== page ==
What is better in a divorce-mediation or litigation?
That depends on how you want to handle your divorce, and what the outstanding issues are. In addition to that, don’t forget that you can always negotiate your matter as well. There is often confusion surrounding the different approaches to a divorce. Here are some key points on each approach that you should consider either before you consult with an attorney, or during your consultation.
- Mediation-Mediation is a consensual process by which a neutral third party works with both parties to reach and equitable mutual agreement. If you are participating in mediation, you should have your own review counsel as well. While your individual attorney will likely not attend the mediation sessions, he or she should review the potential final agreement to make sure that you are clear on such, and that you truly believe that it is equitable and in the best interest of your children, as applicable. In Connecticut, your attorney should be a certified mediator.
- Negotiation-Negotiating is a technique that attorneys will use when two parties are trying to reach an amicable mutual agreement, but do not yet agree. Usually, if both parties have retained counsel, the attorneys will discuss the issues and, while still advocating for what their individual clients want, will try to see if there is a middle ground. The judicial system also allows for various pre-trial, or settlement conference, options to facilitate this process. If you do try negotiating, you can always still litigate if you cannot reach an agreement, but of course the hope would be that you are able to resolve the matter prior to a trial.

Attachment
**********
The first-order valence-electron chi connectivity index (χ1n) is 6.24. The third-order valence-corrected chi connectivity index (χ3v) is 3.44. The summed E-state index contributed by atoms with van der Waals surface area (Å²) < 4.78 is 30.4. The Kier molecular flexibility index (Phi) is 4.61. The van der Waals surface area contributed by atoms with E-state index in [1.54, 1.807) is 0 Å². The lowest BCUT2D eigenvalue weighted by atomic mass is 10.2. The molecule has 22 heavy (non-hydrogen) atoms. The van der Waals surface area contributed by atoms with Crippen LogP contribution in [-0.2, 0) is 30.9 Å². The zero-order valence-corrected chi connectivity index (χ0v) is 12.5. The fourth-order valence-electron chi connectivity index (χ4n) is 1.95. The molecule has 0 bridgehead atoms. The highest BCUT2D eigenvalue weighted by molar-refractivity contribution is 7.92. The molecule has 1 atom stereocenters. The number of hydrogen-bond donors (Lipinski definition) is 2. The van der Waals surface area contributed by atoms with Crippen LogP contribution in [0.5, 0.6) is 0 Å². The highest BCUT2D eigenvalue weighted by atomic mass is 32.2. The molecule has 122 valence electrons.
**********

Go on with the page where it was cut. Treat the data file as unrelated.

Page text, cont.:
- Litigation-Litigation generally means litigating, or, bringing outstanding matters to a court. While litigation is usually the most time consuming, and most expensive, some clients feel that it is the best way for them to be heard. Other times, if one party, or one attorney on the matter, is un-willing to negotiate, then there may not be any other options but to hear the matter in court. Litigation can take many types of forms, but often includes financial discovery requests, interrogatories, depositions and/or motion practice.
It is important to understand the different ways to resolve your divorce and that you have an open and honest discussion about such with your attorney. Attorney Shore has been a certified mediator since 2008 and Wolf & Shore Law Group approaches each dissolution matter in the way that our clients want. We will discuss with you pros and cons of mediation, negotiation and litigation in your particular case and allow you to make the decision as to how to proceed. Ever Argue with a Woman? Give it a try. Call 203.745.3151 or e-mail us at email@example.com.